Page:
American Marketer


Optimize navigation and site search for your mobile audience

December 28, 2011


By Thierry Costa

When you are aiming your marketing efforts at a mobile audience, you have many decisions to make and many metrics to watch. Should you create a simple Web site or should you go all out and develop a feature-rich mobile application that consumers can download?

If you already have a mobile site or app, are you getting the results you have hoped for – or are conversions and time spent on-site falling below your targets?

Whatever decisions you are wrestling with for your mobile campaign, it is helpful to take a step back and make sure you have covered the basics of mobile navigation and site search.

Do not assume that what works on your Web site will work in the mobile setting. Computers and mobile devices do not function in the same manner.

For instance, if you use hover-over navigation options, then ensure this technique works on touchscreen devices. If it does not, provide an alternative navigation scheme.

Use refinements for faster navigation. Refinements make navigation and searching easier for visitors to your regular Web site, and they are even more important on a mobile site.

However, since mobile devices have a lot less space for navigation, you need to use different ways to present them.

One good presentation idea is a drop-down menu, which gives users full refinement capability while saving screen space by hiding them when they are not in use.

This helps reduce visual clutter on the mobile site, since visitors can view more products and content without having to scroll down.

Give the search box prominent placement and add a search box to the bottom of the page. On our customer Gotapparel’s mobile site, the search box takes up much of the space on the home page, which is smart placement – it should be more prominent than the search box would be on your regular Web site.

Also, given the limitations of mobile screens, you do not want to force visitors to hunt for a search box, especially if they have just completed a search and need to search again.

Adding a search box and navigation links to the bottom of the page allows them to easily continue exploring your site without having to scroll back up to the top.

Make navigation links large enough to use on a touchscreen. Most mobile devices use touchscreens, so make sure your links are big enough for your visitors to click on without accidentally navigating to a different link.

Visitors will find it frustrating if they have to try several times to reach the page they want.

Ensure site search results are relevant. Relevance is particularly important for mobile site search, since refinement choices may be limited – make every effort to ensure the results are relevant after visitors type in keywords.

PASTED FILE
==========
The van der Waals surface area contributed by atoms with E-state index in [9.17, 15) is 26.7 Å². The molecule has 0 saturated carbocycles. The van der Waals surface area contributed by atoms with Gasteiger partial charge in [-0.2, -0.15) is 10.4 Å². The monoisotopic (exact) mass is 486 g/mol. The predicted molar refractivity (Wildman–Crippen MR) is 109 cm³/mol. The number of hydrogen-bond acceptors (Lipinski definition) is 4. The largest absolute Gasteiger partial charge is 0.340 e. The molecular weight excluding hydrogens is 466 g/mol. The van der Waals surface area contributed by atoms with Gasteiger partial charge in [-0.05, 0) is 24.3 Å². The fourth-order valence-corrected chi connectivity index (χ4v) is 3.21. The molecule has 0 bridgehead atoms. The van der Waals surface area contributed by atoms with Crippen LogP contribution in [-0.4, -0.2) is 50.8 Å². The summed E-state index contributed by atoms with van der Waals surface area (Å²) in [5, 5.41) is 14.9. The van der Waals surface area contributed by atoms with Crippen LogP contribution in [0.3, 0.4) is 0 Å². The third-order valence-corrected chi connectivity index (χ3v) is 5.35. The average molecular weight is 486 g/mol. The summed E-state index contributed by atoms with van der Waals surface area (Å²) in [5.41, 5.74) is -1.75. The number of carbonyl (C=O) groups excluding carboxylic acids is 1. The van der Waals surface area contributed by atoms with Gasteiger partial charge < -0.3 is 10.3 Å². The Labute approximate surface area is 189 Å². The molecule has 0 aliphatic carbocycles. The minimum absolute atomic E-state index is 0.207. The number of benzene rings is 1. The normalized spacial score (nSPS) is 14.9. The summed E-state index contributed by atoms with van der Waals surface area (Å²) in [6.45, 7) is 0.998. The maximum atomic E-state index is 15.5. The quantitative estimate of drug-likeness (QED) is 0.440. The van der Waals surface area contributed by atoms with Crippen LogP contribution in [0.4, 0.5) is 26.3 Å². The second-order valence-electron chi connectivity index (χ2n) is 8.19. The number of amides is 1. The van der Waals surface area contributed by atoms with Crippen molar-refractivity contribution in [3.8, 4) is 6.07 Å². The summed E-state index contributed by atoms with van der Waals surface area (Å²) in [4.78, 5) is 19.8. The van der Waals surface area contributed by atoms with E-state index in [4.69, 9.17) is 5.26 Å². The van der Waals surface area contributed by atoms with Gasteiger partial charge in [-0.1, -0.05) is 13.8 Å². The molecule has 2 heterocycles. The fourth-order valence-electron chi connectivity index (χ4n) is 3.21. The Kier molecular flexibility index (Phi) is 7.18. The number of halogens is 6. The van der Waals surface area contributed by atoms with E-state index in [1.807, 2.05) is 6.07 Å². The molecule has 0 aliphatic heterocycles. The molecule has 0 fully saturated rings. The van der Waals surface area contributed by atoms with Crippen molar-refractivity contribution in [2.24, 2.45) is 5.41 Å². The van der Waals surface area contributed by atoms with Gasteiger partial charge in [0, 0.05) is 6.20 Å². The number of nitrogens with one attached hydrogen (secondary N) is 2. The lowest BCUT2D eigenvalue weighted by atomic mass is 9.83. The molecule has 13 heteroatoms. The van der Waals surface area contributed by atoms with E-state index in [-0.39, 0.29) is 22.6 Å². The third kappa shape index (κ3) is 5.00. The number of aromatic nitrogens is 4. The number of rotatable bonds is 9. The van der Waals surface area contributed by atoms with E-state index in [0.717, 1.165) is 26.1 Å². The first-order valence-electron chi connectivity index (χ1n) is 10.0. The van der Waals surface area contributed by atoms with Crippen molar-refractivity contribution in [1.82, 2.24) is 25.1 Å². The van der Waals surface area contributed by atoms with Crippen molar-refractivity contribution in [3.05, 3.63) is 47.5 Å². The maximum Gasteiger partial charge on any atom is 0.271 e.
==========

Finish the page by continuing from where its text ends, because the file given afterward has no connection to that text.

Mobile users cannot or will not scroll through pages of results to find what they need.

Cut down on content in search results. Reduce information to the basics that visitors need to make a navigation choice.

Picture sizes should be as small as possible so as not to slow down page loads.

In addition, the mobile screen does not allow for lengthy product descriptions or the many site navigation links that you would find on normal search results pages.

List most popular items first. Odds are good that when visitors conduct searches on mobile devices, they are looking for a product that other people have successfully searched for.

Move the most popular results for a given search term to the top of the list, so that mobile users can convert faster.

Include product ratings and reviews. Consumers tend to use mobile devices when they are shopping, and they may want to access reviews on the spot.

User reviews can be the best way to give visitors the detail they need to make a purchasing decision, so add them to your mobile site. One of our customers, Motorcycle Superstore, includes star ratings for its products within search results pages.

Let customers check availability at local stores from site search results. Provide this as a link so that customers can enter a ZIP code and see which nearby locations might have the item in stock.

You can also take it a step further and allow shoppers to place item on hold, to be picked up at a later time.

Add social media content to search results. Blogs, Facebook Likes, Google +, and Twitter feeds allow shoppers to get a richer picture of the products you have on offer.

Thierry Costa is vice president of marketing at SLI Systems, San Jose, CA